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This is not claimed to be an exhaustive treatise on the diseases of children, although if it had been so claimed, the claim would not have been far out of the way, as it seems to contain all the essentials, and the aim of the authors has been to present in a clear and precise manner the chief points. Pathology has been abbreviated, not because this most important division of the subject is not valuable, but for the reason that in so small a work there is not surface room to adequately describe the constantly increasing discoveries in this direction.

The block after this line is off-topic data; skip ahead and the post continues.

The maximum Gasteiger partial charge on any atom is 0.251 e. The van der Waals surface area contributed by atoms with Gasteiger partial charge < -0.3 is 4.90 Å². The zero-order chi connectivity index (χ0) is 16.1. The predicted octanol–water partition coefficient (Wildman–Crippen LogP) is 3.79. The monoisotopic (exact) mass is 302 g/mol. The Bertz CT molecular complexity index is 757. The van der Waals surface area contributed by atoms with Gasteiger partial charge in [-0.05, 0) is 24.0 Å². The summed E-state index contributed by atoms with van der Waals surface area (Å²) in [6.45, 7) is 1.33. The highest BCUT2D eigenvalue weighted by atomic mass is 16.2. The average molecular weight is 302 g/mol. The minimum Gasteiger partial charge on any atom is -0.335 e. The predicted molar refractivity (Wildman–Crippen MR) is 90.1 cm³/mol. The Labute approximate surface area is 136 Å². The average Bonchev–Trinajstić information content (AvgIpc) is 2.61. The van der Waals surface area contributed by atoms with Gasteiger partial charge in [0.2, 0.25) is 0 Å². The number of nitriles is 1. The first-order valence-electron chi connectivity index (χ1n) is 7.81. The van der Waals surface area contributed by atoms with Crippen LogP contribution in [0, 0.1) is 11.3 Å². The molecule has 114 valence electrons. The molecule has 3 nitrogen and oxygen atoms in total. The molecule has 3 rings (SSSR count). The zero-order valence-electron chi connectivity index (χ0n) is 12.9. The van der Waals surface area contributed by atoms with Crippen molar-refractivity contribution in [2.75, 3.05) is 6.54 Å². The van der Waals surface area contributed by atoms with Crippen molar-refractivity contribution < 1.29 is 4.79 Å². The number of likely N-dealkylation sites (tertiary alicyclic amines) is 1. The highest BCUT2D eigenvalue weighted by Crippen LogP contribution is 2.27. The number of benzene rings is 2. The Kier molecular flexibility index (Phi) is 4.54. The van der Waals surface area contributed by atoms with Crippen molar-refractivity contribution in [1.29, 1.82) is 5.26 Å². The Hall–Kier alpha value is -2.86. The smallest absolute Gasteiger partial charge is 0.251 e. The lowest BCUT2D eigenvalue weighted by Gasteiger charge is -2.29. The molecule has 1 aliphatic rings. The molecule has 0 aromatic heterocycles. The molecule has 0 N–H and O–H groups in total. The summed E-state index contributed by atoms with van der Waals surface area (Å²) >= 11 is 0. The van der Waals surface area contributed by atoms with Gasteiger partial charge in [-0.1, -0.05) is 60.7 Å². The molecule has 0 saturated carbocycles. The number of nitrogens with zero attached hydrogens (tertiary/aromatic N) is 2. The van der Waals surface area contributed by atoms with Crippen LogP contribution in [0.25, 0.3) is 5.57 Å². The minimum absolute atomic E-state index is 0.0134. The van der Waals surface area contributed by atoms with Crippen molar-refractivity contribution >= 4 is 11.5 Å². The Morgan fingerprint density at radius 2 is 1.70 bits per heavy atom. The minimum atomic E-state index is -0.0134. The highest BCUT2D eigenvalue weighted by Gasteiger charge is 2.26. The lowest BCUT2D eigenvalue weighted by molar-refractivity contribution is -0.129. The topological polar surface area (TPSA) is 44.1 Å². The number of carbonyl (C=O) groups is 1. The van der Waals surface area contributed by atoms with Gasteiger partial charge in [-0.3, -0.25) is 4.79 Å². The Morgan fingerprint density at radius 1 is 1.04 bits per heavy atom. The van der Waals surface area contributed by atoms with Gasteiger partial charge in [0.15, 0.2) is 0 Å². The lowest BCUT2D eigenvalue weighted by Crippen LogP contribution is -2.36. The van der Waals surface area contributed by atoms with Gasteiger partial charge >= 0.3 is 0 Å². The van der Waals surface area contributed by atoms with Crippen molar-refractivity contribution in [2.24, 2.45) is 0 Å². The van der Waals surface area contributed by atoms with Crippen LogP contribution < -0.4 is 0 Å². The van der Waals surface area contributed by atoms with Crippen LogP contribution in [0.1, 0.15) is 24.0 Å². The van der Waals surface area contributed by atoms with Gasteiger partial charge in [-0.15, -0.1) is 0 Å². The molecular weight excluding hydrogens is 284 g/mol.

There are twenty chapters which cover in a general way the physiology of the infant in childhood; diseases occurring at or near birth; general hygiene of infants and children; feeding and food; the breeds of cows best adapted for infancy feeding; diet of children; artificial foods, recipes, etc.; diseases of
Manual of the Diseases of Children. JAMA. 1898;XXXI(8):427–428. doi:10.1001/jama.1898.02450080053021
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